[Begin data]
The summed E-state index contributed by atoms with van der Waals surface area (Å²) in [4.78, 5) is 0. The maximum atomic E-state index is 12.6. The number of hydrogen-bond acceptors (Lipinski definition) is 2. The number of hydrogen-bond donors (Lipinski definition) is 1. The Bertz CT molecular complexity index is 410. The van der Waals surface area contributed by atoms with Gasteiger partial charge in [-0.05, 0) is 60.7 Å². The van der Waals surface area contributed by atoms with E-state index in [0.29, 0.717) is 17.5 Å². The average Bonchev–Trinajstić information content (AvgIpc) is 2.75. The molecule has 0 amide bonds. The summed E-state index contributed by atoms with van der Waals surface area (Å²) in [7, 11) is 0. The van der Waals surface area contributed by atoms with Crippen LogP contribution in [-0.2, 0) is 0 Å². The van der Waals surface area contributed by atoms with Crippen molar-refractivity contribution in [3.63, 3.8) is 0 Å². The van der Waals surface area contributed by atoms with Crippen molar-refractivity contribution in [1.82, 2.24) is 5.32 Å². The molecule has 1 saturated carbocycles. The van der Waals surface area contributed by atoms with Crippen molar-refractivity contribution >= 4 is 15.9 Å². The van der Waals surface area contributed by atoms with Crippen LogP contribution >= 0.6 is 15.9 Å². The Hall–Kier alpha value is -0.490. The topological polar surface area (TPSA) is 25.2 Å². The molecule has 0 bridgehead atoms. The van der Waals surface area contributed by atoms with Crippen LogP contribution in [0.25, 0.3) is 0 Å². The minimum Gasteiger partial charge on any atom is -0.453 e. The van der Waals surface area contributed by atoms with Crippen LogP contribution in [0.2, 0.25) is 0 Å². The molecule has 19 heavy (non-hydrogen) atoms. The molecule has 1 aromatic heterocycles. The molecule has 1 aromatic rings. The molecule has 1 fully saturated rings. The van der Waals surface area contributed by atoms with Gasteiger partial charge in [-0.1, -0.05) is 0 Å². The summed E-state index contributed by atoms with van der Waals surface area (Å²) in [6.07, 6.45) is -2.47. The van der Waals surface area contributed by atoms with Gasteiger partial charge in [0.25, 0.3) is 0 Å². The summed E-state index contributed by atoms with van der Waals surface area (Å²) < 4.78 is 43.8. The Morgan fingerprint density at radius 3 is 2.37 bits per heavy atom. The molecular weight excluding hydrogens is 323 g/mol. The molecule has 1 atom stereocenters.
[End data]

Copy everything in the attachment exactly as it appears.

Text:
The summed E-state index contributed by atoms with van der Waals surface area (Å²) in [4.78, 5) is 0. The maximum atomic E-state index is 12.6. The number of hydrogen-bond acceptors (Lipinski definition) is 2. The number of hydrogen-bond donors (Lipinski definition) is 1. The Bertz CT molecular complexity index is 410. The van der Waals surface area contributed by atoms with Gasteiger partial charge in [-0.05, 0) is 60.7 Å². The van der Waals surface area contributed by atoms with E-state index in [0.29, 0.717) is 17.5 Å². The average Bonchev–Trinajstić information content (AvgIpc) is 2.75. The molecule has 0 amide bonds. The summed E-state index contributed by atoms with van der Waals surface area (Å²) in [7, 11) is 0. The van der Waals surface area contributed by atoms with Crippen LogP contribution in [-0.2, 0) is 0 Å². The van der Waals surface area contributed by atoms with Crippen molar-refractivity contribution in [3.63, 3.8) is 0 Å². The van der Waals surface area contributed by atoms with Crippen molar-refractivity contribution in [1.82, 2.24) is 5.32 Å². The molecule has 1 saturated carbocycles. The van der Waals surface area contributed by atoms with Crippen molar-refractivity contribution >= 4 is 15.9 Å². The van der Waals surface area contributed by atoms with Crippen LogP contribution >= 0.6 is 15.9 Å². The Hall–Kier alpha value is -0.490. The topological polar surface area (TPSA) is 25.2 Å². The molecule has 0 bridgehead atoms. The van der Waals surface area contributed by atoms with Crippen LogP contribution in [0.25, 0.3) is 0 Å². The minimum Gasteiger partial charge on any atom is -0.453 e. The van der Waals surface area contributed by atoms with Crippen LogP contribution in [0.2, 0.25) is 0 Å². The molecule has 19 heavy (non-hydrogen) atoms. The molecule has 1 aromatic heterocycles. The molecule has 1 aromatic rings. The molecule has 1 fully saturated rings. The van der Waals surface area contributed by atoms with Gasteiger partial charge in [-0.1, -0.05) is 0 Å². The summed E-state index contributed by atoms with van der Waals surface area (Å²) in [6.07, 6.45) is -2.47. The van der Waals surface area contributed by atoms with Gasteiger partial charge in [0.25, 0.3) is 0 Å². The summed E-state index contributed by atoms with van der Waals surface area (Å²) < 4.78 is 43.8. The Morgan fingerprint density at radius 3 is 2.37 bits per heavy atom. The molecular weight excluding hydrogens is 323 g/mol. The molecule has 1 atom stereocenters.